Quote:
Originally Posted by stanjohn123 View Post
Very nice review , makes me want this Pony even more now . Simply awesome machine .
If you are serious about the Mustang, you should try your hardest to wait for the 2011 Mustangs. I am guessing they are no more than 6-8 months away, at least here in the US. The 305 hp Mustang V6 might very well turn out to be the fastest car in the world under $25k and the GT will be pretty close to the current GT500. But I keep reading that Ford will not keep the GT500 as is.
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Old 8th February 2010, 09:33   #5
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I used to drive 2008 Mustang (red one) AT & it had saved my life from a 18 wheeler , it makes you feel like you're lying down on the road. What I felt amazing was the sheer acceleration the moment you press the gas pedal, it never bogs down, never thinks, at any point of time & at any speed you can feel the torque. Beautiful beast.
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Old 8th February 2010, 09:47   #6
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Amazing car and great long review.

I seriously agree on your point of ridiculously boring higways as my first long drive when i was being dropped off from MD to NC i fell asleep as soon as we touched virginia! Boring!

Can mustangs be hired at the car rentals as it would be awesome!
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Old 8th February 2010, 09:54   #7
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Quote:
Originally Posted by maddy42 View Post
Can mustangs be hired at the car rentals as it would be awesome!
Why not? I'd a rental Mustang from Hertz
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Old 26th February 2010, 01:25   #8
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Quote:
Originally Posted by maddy42 View Post

Can mustangs be hired at the car rentals as it would be awesome!
I have rented Mustangs with Enterprise quite a few times. However they won't rent you a convertible Mustang if you are under 25 (I was 24 when I rented a Mustang for the first time and had to settle down for a hard top).
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Old 28th February 2010, 19:40   #9
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Dude, you have a great style of writing. It's like your free-flow exhaust, smooth and flowing. Give us more!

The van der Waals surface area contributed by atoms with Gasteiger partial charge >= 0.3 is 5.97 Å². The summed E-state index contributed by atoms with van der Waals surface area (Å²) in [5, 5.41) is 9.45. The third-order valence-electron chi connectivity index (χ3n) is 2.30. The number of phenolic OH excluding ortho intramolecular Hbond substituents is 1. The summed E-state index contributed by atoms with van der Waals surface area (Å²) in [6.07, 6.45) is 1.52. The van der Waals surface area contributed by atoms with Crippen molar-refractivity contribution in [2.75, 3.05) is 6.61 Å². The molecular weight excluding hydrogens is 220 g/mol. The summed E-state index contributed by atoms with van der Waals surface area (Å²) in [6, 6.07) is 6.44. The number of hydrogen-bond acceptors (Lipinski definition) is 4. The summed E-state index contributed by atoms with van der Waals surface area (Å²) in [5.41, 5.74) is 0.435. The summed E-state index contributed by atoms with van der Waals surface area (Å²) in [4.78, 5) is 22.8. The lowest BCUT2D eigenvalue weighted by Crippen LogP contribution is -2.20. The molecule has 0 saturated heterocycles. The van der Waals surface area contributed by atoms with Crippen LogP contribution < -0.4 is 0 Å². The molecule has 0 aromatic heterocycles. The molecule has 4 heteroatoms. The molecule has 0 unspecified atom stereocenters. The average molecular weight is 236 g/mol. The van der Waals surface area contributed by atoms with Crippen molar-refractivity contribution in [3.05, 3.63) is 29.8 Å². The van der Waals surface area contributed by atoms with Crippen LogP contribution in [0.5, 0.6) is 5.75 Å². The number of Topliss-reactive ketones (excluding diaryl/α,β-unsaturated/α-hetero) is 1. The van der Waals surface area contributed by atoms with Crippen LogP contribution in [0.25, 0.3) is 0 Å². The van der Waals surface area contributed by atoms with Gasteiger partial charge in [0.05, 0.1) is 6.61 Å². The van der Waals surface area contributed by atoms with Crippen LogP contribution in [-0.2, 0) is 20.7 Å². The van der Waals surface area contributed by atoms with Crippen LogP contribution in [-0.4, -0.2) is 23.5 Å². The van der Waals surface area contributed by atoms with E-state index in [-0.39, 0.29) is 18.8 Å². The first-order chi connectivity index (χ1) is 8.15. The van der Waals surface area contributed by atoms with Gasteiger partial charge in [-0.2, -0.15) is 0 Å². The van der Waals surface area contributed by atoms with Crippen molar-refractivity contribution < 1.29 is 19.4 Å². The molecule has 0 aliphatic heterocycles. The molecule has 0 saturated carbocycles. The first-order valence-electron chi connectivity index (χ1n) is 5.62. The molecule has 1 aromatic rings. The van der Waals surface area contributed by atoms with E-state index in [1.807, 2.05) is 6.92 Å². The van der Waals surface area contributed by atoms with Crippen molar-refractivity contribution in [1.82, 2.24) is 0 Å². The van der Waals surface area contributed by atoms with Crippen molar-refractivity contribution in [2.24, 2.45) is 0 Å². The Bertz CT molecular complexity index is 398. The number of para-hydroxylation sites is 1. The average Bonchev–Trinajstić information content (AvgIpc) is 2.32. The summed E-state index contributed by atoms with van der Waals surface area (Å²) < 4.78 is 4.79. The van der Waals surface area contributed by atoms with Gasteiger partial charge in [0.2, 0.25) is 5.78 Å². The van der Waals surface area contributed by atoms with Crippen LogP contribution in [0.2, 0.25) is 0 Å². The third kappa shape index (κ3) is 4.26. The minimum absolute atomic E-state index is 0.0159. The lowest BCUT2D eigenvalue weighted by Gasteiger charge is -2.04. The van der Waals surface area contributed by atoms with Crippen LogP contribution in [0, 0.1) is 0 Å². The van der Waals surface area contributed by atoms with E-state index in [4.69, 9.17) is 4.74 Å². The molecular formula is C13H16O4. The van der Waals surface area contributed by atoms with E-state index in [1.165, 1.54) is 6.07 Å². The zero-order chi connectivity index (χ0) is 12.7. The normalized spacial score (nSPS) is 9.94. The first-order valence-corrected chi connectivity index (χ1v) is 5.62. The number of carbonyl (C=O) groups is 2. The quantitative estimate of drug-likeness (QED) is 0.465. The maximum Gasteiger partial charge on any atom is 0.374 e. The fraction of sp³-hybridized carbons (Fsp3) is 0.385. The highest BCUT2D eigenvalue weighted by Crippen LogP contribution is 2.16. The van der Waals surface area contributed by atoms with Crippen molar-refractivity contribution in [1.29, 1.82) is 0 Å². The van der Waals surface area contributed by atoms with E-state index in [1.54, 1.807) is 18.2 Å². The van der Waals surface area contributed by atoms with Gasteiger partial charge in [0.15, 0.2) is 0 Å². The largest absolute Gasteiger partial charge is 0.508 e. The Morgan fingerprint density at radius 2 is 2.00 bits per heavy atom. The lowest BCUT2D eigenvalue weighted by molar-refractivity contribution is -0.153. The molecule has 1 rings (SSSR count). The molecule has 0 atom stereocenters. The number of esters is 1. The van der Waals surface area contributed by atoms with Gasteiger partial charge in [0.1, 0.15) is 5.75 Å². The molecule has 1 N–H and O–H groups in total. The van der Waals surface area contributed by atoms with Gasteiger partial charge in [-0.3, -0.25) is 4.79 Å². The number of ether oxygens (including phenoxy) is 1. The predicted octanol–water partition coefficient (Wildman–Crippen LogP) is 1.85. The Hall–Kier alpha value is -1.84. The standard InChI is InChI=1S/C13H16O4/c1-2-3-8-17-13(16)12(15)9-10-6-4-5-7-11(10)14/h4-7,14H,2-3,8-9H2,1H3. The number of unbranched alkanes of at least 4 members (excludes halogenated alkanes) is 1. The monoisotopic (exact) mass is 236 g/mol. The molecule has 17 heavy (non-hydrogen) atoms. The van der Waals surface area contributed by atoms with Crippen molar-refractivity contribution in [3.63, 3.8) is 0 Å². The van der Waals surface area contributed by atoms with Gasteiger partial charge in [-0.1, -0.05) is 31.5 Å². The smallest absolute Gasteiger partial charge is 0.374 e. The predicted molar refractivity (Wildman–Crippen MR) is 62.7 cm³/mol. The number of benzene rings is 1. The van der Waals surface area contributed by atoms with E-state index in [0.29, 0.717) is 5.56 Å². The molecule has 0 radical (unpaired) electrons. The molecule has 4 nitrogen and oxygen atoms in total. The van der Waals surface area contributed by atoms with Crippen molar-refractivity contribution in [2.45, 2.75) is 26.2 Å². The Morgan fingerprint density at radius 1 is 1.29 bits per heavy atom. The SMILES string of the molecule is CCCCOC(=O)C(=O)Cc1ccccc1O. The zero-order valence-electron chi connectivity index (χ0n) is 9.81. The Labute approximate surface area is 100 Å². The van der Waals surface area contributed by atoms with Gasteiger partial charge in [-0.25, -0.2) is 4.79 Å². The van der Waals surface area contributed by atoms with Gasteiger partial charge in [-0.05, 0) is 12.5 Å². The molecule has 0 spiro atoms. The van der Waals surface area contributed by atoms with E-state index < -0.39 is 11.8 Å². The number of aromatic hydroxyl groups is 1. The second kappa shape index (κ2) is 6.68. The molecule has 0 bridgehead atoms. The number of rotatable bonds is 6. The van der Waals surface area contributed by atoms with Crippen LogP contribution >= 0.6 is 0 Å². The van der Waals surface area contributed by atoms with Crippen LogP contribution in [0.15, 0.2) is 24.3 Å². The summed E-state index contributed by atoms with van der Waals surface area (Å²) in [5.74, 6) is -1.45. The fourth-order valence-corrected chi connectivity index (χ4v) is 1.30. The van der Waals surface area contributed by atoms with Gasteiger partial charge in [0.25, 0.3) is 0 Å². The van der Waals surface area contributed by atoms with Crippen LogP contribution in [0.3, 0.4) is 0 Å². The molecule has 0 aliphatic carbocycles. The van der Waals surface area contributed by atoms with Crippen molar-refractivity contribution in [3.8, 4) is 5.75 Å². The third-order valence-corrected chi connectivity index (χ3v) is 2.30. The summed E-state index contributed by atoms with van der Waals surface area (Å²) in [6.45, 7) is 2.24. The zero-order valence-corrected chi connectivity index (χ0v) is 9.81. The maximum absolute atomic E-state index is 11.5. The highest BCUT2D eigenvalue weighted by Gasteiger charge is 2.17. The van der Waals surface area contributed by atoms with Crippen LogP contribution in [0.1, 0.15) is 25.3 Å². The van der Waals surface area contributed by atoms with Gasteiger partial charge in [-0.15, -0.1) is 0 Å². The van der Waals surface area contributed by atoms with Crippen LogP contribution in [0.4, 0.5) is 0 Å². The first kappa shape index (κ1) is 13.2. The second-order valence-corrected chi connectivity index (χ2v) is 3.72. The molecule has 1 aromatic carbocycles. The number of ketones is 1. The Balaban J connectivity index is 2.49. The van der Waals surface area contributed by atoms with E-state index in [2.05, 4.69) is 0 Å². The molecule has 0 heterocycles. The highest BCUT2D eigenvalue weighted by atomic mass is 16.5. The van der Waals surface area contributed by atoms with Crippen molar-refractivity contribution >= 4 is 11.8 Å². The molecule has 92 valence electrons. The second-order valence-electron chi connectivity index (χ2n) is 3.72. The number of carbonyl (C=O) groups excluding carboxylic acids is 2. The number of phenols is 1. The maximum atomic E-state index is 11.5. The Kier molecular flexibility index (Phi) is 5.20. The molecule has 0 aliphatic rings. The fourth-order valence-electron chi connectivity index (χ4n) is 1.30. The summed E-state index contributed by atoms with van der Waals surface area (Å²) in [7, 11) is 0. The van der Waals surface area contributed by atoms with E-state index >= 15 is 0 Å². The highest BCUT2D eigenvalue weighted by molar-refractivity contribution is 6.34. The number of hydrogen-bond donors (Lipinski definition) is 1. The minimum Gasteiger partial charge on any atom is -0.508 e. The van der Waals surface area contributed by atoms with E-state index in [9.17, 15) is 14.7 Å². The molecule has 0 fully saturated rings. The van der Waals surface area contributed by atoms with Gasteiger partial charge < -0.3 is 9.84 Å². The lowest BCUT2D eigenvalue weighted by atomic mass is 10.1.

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Old 28th February 2010, 20:07   #10
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Nice review tacho. I see two different sets of alloys. IMO, the one in the 4th pic suits the car better.
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Old 28th February 2010, 20:21   #11
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Great review from the heart of a an mustang enthusiast
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Old 1st March 2010, 00:12   #12
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From a pulsar to a Mustang you are one lucky Indian and i really envy you.Drive safe buddy and enjoy the car.Can you post pics/videos of the exhaust.
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Old 1st March 2010, 01:34   #13
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Quote:
Originally Posted by tacho View Post
My baby has never been babied. Redlined at least 4 times a day, every single day, for 80,000 miles. Zero issues. I love it.
That's the best part! I really love the Mustang for what it represents: an affordable sports car for the young at heart and young in age!
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Old 1st March 2010, 04:05   #14
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Very well written review tacho. I wish the Mustang was sold in India.. And wow what an upgrade - from a pulsar straight to a Mustang
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Old 1st March 2010, 05:39   #15
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very well written! Mustang looks so cool in that yellow, it's one of my dream cars, put some more pictures. Drive safe!